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If $f,g$ are functions of the independent variables $\{q_1, q_2, ..., q_N, p_1, p_2, ..., p_N\}$, then the Poisson bracket is defined as:

\begin{equation*} [f, g] = \sum_{i=1}^N \left(\frac{\partial f}{\partial q_i}\frac{\partial g}{\partial p_i} - \frac{\partial f}{\partial p_i}\frac{\partial g}{\partial q_i}\right) \end{equation*}

I'd like to define Poisson bracket in Mathematica. Just so to prove I'm not lazy, I wrote the following snippet (I doubt it is correct, let alone slick).

pbra[f_, g_, q_, p_] :=
    With[{c = Join[q, p]},
      D[f@@c, q[[k]]] D[g@@c, p[[k]]] - D[f@@c, p[[k]]] D[g@@c, q[[k]]],
     {k, 1, Length@q}]]

And call it like (dummy example):

f[x_, y_, px_, py_] := x+y+px*py;
h[x_, y_, px_, py_] := x-y+px/py;
p[f, g, {x, y}, {px, py}]

How would you define Poisson bracket ? For example, I am wondering whether it would be more sound to define it in a way that the user calls it like:

f[x_, y_, px_, py_] := x+y+px*py;
h[x_, y_, px_, py_] := x-y+px/py;
p[f[x, y, px, py], g[x, y, px, py]]
share|improve this question
Covered in detail, and generalized, here:… – ciao Feb 7 '14 at 4:25
Thanks @rasher. That link didn't came up for me while google'ing. – Zet Feb 7 '14 at 5:15

This is how I have them defined in a very old notebook of mine. I believe I took the code - hopefully adapted, if not straigthforward copied - by Gerd Baumann's "Mathematica in Theoretical Physics". The first edition in one volume.

For a single pair of canonical coordinates:

PoissonBracket[a_, b_, q_Symbol, p_Symbol] :=
  Simplify[D[a, q]  D[b, p] - D[b, q ] D[a, p] ]

For several coordinates

PoissonBracket[a_, b_, q_List, p_List] := Block[{pk, n},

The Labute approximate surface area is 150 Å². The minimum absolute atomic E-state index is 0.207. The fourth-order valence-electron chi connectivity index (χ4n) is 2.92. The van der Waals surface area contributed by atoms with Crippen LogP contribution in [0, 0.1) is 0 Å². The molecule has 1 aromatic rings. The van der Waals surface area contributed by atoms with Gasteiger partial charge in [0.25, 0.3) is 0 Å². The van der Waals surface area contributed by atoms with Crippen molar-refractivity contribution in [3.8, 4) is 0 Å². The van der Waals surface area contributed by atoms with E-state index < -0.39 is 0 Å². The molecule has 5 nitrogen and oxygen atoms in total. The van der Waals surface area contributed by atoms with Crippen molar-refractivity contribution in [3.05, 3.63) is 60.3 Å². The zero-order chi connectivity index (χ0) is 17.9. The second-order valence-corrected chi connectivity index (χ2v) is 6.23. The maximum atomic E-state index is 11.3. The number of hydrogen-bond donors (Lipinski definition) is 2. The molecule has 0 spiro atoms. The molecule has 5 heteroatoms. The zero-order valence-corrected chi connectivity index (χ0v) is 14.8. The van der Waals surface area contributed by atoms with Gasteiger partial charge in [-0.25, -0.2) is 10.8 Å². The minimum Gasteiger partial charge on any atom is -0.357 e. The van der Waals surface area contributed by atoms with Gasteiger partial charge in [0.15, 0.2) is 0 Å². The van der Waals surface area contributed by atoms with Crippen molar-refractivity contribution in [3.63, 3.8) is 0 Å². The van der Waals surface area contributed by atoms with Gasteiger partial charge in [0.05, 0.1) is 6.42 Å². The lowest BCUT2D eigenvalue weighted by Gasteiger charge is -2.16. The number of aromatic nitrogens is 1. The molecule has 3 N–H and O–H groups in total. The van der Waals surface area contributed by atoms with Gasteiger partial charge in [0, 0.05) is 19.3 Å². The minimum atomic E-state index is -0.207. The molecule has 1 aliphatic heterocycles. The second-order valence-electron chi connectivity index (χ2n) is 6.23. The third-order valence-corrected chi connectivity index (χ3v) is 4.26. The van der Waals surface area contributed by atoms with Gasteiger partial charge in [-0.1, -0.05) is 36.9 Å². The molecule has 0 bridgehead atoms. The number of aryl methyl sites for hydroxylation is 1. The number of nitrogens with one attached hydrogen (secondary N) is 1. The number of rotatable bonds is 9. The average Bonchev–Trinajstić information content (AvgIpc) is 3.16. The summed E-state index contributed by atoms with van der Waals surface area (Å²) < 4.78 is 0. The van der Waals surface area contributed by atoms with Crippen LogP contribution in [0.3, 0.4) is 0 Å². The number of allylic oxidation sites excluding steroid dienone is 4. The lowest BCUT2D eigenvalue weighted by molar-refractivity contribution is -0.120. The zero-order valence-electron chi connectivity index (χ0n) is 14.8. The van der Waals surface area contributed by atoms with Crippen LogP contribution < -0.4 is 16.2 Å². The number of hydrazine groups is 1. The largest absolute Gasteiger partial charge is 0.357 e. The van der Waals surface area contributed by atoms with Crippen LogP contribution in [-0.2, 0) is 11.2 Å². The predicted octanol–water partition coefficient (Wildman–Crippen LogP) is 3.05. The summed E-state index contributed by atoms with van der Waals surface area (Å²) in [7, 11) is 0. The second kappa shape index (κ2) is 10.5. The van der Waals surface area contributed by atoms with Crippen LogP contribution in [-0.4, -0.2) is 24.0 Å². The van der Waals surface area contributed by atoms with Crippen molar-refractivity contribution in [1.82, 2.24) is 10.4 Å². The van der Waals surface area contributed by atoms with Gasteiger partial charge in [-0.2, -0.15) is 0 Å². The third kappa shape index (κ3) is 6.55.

n = Length[q];
    If[n == Length[p],
      pk = Simplify[Sum[
            D[a, q[[j]]] D[b, p[[j]]] - D[b, q[[j]]] D[a, p[[j]]],
            {j, 1, n}]
      Print["Incompatible lengths"]]]

Here's an example

H = p^2/(2m) + k^2 q^2/2;
PoissonBracket[q, H, q, p]
PoissonBracket[p, H, q, p]



-k^2 q

which translates in the motion equations

eqs = { q'[t] == p[t]/m,
        p'[t] == -k^2 q[t] }
share|improve this answer
Thank you @Peltio! I see that Gerd Baumann is the same person that wrote the article @rasher mentioned earlier. Do you suggest getting that book ? – Zet Feb 7 '14 at 5:17
It's been a long time since I read it. I remember it had several very interesting approaches on how to solve physics problems with mma. I also remember that I hated its graphical layout (something that was probably due to the publisher and not the author) - I do remember very clearly Poincarè sections and phase portraits that were painful to watch for the dimension of the points and the thickness of the lines used... So, I suggest you try to get a look at it in a library before making up your mind. Also, there is a second edition in 2 vols, now. – Peltio Feb 7 '14 at 5:33

Just another approach:

PoissonBracket[f_, g_, q_List, p_List] /; Length[q] == Length[p] :=  
  Fold[Plus, 0, MapThread[D[f, #1] D[g, #2] - D[f, #2] D[g, #1] &, {q, p}]]


H = p^2/(2 m) + k^2 q^2/2;

PoissonBracket[p, H, {q}, {p}]

(* -k^2 q *)


I think the following might be faster since Total is called once on the entire List

PoissonBracket2[f_, g_, q_List, p_List] /; Length[q] == Length[p] := 
     Total @ Flatten @ Fold[List, 0, MapThread[D[f, #1] D[g, #2] - D[f, #2] D[g, #1] &, {q, p}]]
share|improve this answer

You could also do:

PoissonBracket[f_, g_, q_List, p_List] /; Length[q] == Length[p] := 
D[f, {q}].D[g, {p}] - D[f, {p}].D[g, {q}]

and if needed add the following to accommodate non-lists:

PoissonBracket[most__, q : Except[_List], p_] := 
PoissonBracket[most, {q}, p]

PoissonBracket[most__, p : Except[_List]] := 
PoissonBracket[most, {p}]


H = p^2/(2 m) + k^2 q^2/2;
PoissonBracket[p, H, q, p]

-k^2 q

share|improve this answer

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